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Be like poet Bill Berkson and start kissing anyone you can find

A few years ago, poet Bill Berkson was at a friend’s dinner party where the conversation steered towards romantic movies. The poet began musing about the climactic kiss in Hollywood films and the concept of happily ever after. When he went home that night, he wrote his thoughts down in a poem called “Reprise,” which appears in his collection “Expect Delays,” published in November.

“Just as I’m happy to sit down and quote other people, you take your lines and poems wherever you can get them,” Berkson told Art Beat.

Berkson’s poetry isn’t known for one particular style, and “Expect Delays” captures that variety. He describes it as a “sense of scatter.” The collection showcases different approaches and writing styles, varying between abstract and concrete, related experiences and unrelated.

It’s his first book since his 2009 “Portrait and Dream,” which collected 50 years of work. Through the process of editing that collection, Berkson pored over five decades of his poetry and began to see the full range of his writing. For the first time, he says he let himself take pleasure in it.

“I used to worry about not having a signature style or central subject matter or a fixed character of poetry and at some point the worry ceased,” he said. “I gave myself permission to do what I’ve been doing all along without worrying about it. In one way, I’m too old to worry — I’ve been doing this for nearly 60 years — and so it’s really that I learned to enjoy that I could write pretty much anything that came my way, that I would be given to write or inclined to write.”


Listen to Bill Berkson read “Reprise” from his new collection “Expect Delays.”

Reprise

“Happily ever after”—you don’t know that feeling? After many difficulties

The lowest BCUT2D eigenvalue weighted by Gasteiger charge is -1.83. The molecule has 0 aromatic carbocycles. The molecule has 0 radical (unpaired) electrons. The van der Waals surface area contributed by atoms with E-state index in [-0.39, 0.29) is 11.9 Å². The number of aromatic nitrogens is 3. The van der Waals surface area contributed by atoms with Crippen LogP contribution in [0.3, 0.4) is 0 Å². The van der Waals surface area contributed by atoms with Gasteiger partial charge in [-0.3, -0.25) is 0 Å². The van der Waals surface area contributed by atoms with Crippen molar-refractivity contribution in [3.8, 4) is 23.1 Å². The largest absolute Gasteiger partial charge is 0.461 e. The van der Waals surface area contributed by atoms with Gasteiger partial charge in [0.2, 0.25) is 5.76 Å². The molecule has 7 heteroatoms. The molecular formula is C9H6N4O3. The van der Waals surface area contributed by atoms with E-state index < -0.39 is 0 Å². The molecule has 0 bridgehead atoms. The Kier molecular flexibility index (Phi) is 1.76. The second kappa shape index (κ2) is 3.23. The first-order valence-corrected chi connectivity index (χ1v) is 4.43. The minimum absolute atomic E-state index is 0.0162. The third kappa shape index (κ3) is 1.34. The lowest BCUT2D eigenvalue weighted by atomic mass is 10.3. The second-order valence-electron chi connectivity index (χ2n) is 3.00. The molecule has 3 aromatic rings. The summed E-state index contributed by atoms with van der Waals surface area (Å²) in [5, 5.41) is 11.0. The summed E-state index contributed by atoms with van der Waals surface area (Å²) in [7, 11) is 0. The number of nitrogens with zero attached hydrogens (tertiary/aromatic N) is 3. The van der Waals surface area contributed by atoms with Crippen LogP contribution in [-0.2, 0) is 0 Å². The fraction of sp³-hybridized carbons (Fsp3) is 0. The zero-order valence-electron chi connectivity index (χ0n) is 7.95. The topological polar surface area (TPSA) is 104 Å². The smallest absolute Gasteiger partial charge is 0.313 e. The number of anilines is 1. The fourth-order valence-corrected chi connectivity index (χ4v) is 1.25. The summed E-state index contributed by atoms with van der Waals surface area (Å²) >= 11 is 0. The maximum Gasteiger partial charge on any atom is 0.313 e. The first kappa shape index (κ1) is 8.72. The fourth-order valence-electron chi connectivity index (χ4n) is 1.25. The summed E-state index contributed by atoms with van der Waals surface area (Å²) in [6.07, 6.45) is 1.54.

the two stars are kissing with their eyes closed, and the music swells.
The screen says THE END in big block letters. Happy ending: you’re
set for life. In the seats everyone is choked up, crying for the happiness
such prolonged kissing promises. Meanwhile, kissing itself is amazing.
I got completely lost in it. I went out and started kissing anyone I could find.
Who? I always had good taste in women.

For Paul & Isabelle, January 13, 2012
at Mary Valledor & Carlos Villa’s


“Expect Delays” is divided into four sections. One section includes acrostic poems Berkson wrote for friends’ birthdays and weddings, and for his wife on Valentine ’s Day. He debated whether to include this section in the book. “Most of them would come under the heading of light verse and very occasional and person-to-person,” he said. “In one way would they be taken seriously and, in another, they were too private, but then I thought, not at all…. It gives a wider sense of what I do as a poet.”

Another section offers three “arrangements” that vary from prose to poetry to stray lines and aphorisms. Berkson wrote these starting in 2005 in one long document on the computer.

“As I was adding things to it, I began to see that some of these things are connected, but not necessarily one after the other in chronological order. Not like a diary, not like a journal or daybook, but I began collaging them, really.”

Berkson thanks his “good editorial imagination” for his ability to organize his work. It’s the same skill, he says, that helps him strengthen poems that give him trouble.

Berkson recalls another poet’s musing on the art form as a way “to keep the language from going insane.”

“I think that is something very useful for poets to keep in mind these days,” he said. “There’s also that little insanity in poetry that does everybody some good.”

“Reprise” from “Expect Delays” by Bill Berkson, courtesy of Coffee House Press.

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